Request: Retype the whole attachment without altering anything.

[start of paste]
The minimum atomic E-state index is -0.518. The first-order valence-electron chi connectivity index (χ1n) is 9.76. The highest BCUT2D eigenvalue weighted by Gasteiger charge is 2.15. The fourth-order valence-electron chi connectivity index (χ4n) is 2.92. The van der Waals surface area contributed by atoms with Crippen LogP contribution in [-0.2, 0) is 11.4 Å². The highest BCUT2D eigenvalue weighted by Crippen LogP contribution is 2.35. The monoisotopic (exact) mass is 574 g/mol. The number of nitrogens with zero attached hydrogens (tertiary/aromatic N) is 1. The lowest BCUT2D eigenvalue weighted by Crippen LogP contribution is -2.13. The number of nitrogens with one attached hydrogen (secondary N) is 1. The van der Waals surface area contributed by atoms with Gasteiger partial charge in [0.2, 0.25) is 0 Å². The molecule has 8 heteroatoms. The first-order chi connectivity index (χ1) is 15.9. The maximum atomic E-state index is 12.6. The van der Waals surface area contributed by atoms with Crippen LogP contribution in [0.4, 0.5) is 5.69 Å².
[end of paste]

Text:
The minimum atomic E-state index is -0.518. The first-order valence-electron chi connectivity index (χ1n) is 9.76. The highest BCUT2D eigenvalue weighted by Gasteiger charge is 2.15. The fourth-order valence-electron chi connectivity index (χ4n) is 2.92. The van der Waals surface area contributed by atoms with Crippen LogP contribution in [-0.2, 0) is 11.4 Å². The highest BCUT2D eigenvalue weighted by Crippen LogP contribution is 2.35. The monoisotopic (exact) mass is 574 g/mol. The number of nitrogens with zero attached hydrogens (tertiary/aromatic N) is 1. The lowest BCUT2D eigenvalue weighted by Crippen LogP contribution is -2.13. The number of nitrogens with one attached hydrogen (secondary N) is 1. The van der Waals surface area contributed by atoms with Gasteiger partial charge in [0.2, 0.25) is 0 Å². The molecule has 8 heteroatoms. The first-order chi connectivity index (χ1) is 15.9. The maximum atomic E-state index is 12.6. The van der Waals surface area contributed by atoms with Crippen LogP contribution in [0.4, 0.5) is 5.69 Å².